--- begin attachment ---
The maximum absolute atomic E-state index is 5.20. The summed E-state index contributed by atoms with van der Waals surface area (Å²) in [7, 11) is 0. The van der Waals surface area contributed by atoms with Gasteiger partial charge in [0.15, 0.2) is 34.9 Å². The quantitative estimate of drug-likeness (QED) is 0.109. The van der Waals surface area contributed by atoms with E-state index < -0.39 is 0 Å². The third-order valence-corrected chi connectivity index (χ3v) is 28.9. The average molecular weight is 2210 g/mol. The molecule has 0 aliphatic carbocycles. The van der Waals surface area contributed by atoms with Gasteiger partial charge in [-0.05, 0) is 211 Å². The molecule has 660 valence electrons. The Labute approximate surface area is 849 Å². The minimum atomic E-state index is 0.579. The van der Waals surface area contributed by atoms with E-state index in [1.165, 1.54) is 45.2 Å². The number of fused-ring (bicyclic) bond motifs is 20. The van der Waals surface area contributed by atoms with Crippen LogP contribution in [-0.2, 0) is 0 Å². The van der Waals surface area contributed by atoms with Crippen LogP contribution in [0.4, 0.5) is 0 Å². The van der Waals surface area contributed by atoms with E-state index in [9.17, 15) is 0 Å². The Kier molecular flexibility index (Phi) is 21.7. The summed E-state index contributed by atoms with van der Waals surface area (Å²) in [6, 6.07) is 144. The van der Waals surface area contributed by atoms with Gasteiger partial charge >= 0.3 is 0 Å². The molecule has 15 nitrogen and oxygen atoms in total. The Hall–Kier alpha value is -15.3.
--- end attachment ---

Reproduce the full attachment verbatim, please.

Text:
The maximum absolute atomic E-state index is 5.20. The summed E-state index contributed by atoms with van der Waals surface area (Å²) in [7, 11) is 0. The van der Waals surface area contributed by atoms with Gasteiger partial charge in [0.15, 0.2) is 34.9 Å². The quantitative estimate of drug-likeness (QED) is 0.109. The van der Waals surface area contributed by atoms with E-state index < -0.39 is 0 Å². The third-order valence-corrected chi connectivity index (χ3v) is 28.9. The average molecular weight is 2210 g/mol. The molecule has 0 aliphatic carbocycles. The van der Waals surface area contributed by atoms with Gasteiger partial charge in [-0.05, 0) is 211 Å². The molecule has 660 valence electrons. The Labute approximate surface area is 849 Å². The minimum atomic E-state index is 0.579. The van der Waals surface area contributed by atoms with E-state index in [1.165, 1.54) is 45.2 Å². The number of fused-ring (bicyclic) bond motifs is 20. The van der Waals surface area contributed by atoms with Crippen LogP contribution in [-0.2, 0) is 0 Å². The van der Waals surface area contributed by atoms with Crippen LogP contribution in [0.4, 0.5) is 0 Å². The van der Waals surface area contributed by atoms with E-state index in [9.17, 15) is 0 Å². The Kier molecular flexibility index (Phi) is 21.7. The summed E-state index contributed by atoms with van der Waals surface area (Å²) in [6, 6.07) is 144. The van der Waals surface area contributed by atoms with Gasteiger partial charge >= 0.3 is 0 Å². The molecule has 15 nitrogen and oxygen atoms in total. The Hall–Kier alpha value is -15.3.